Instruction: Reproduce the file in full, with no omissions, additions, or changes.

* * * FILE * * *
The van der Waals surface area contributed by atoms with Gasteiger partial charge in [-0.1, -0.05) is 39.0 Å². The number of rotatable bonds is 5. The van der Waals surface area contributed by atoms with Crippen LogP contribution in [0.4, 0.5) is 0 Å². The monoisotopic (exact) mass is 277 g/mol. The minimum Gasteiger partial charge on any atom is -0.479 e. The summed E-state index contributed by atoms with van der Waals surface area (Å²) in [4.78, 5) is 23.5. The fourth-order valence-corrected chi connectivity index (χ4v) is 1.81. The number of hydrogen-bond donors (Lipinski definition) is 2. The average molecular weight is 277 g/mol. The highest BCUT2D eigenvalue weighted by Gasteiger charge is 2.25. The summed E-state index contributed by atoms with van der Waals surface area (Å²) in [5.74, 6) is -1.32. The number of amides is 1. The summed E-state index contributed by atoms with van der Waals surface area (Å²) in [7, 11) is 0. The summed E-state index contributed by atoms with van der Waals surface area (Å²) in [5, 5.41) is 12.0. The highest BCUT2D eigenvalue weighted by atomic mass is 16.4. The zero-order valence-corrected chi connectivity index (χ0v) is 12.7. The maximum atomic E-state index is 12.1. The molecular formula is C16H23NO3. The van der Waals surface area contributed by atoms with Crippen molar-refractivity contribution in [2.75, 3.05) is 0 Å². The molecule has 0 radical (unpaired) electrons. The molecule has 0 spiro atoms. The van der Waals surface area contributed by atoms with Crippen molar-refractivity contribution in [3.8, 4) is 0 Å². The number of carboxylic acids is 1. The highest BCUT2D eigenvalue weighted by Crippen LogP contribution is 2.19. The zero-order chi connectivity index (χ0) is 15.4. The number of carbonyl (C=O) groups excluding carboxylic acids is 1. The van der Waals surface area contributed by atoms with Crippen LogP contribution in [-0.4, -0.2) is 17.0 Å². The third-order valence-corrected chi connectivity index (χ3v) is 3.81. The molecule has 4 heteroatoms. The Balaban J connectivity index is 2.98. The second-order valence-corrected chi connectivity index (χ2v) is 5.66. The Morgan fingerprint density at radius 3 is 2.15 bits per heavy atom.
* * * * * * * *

The van der Waals surface area contributed by atoms with Gasteiger partial charge in [-0.1, -0.05) is 39.0 Å². The number of rotatable bonds is 5. The van der Waals surface area contributed by atoms with Crippen LogP contribution in [0.4, 0.5) is 0 Å². The monoisotopic (exact) mass is 277 g/mol. The minimum Gasteiger partial charge on any atom is -0.479 e. The summed E-state index contributed by atoms with van der Waals surface area (Å²) in [4.78, 5) is 23.5. The fourth-order valence-corrected chi connectivity index (χ4v) is 1.81. The number of hydrogen-bond donors (Lipinski definition) is 2. The average molecular weight is 277 g/mol. The highest BCUT2D eigenvalue weighted by Gasteiger charge is 2.25. The summed E-state index contributed by atoms with van der Waals surface area (Å²) in [5.74, 6) is -1.32. The number of amides is 1. The summed E-state index contributed by atoms with van der Waals surface area (Å²) in [7, 11) is 0. The summed E-state index contributed by atoms with van der Waals surface area (Å²) in [5, 5.41) is 12.0. The highest BCUT2D eigenvalue weighted by atomic mass is 16.4. The zero-order valence-corrected chi connectivity index (χ0v) is 12.7. The maximum atomic E-state index is 12.1. The molecular formula is C16H23NO3. The van der Waals surface area contributed by atoms with Crippen molar-refractivity contribution in [2.75, 3.05) is 0 Å². The molecule has 0 radical (unpaired) electrons. The molecule has 0 spiro atoms. The van der Waals surface area contributed by atoms with Crippen molar-refractivity contribution in [3.8, 4) is 0 Å². The number of carboxylic acids is 1. The highest BCUT2D eigenvalue weighted by Crippen LogP contribution is 2.19. The zero-order chi connectivity index (χ0) is 15.4. The number of carbonyl (C=O) groups excluding carboxylic acids is 1. The van der Waals surface area contributed by atoms with Crippen LogP contribution in [-0.4, -0.2) is 17.0 Å². The third-order valence-corrected chi connectivity index (χ3v) is 3.81. The molecule has 4 heteroatoms. The Balaban J connectivity index is 2.98. The second-order valence-corrected chi connectivity index (χ2v) is 5.66. The Morgan fingerprint density at radius 3 is 2.15 bits per heavy atom.